Faringdon Folly, Oxfordshire: A Gothic tower built in the 1930s by ‘the last great eccentric’

Atop Folly Hill, Faringdon Folly is just the latest landmark at a spot with an astonishing mix of history.

The winds of the five counties on the horizon whistle around your head as you climb the hill to Faringdon Folly, a 100ft-tall Gothic tower built in 1935 by the ‘last great eccentric’ Lord Berners in honour of his companion Robert Heber-Percy.

The room at the top of Faringdon Folly.

This strategic hilltop within the Vale of the White Horse was once the site of a Celtic ring camp, a medieval castle occupied by Queen Matilda, a Cromwellian battery and a Home Guard observation post.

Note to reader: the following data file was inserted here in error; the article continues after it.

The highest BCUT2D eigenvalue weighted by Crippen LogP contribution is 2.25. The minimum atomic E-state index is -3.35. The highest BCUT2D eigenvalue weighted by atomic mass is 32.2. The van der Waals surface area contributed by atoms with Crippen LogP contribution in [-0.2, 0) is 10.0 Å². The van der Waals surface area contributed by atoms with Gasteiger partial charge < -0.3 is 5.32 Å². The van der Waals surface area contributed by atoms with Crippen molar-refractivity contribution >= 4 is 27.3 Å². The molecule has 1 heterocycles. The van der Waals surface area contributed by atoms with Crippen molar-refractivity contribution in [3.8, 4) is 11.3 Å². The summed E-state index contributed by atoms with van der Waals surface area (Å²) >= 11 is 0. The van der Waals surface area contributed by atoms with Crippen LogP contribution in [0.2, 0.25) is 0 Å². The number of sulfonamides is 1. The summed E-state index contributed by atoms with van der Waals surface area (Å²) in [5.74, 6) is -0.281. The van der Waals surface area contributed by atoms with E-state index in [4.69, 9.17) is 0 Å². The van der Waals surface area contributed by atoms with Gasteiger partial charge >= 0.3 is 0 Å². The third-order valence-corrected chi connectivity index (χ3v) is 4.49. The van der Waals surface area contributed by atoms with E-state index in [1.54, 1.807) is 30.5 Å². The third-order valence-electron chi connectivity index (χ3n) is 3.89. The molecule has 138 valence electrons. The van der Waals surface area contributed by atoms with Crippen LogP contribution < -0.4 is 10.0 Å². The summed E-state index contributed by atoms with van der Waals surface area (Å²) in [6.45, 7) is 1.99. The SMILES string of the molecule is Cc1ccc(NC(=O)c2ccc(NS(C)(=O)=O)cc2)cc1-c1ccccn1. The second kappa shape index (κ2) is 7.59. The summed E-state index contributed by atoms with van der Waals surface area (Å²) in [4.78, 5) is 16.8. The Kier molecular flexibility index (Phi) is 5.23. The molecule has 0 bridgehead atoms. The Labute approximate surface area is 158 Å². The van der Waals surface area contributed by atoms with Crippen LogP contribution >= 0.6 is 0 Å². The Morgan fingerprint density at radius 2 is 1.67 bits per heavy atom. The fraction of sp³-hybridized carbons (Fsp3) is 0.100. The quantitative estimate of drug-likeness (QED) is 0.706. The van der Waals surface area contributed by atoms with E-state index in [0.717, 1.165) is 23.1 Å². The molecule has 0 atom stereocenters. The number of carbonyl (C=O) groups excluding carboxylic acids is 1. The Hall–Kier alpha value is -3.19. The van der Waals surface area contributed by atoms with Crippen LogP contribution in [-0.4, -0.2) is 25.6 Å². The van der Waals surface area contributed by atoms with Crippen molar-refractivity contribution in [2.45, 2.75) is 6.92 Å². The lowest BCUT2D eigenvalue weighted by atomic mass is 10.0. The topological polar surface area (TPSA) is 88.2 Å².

Faringdon Folly.

Since the 1780s, it has been topped with a four-acre woodland of broadleaf trees in a ring of statuesque Scot’s pine planted by Henry James Pye — a local landowner dubbed ‘the worst Poet Laureate in English history’ and, reputedly, about whom Sing a Song of Sixpence was written. Every winter this century, a powerful beacon has been lit at the top.

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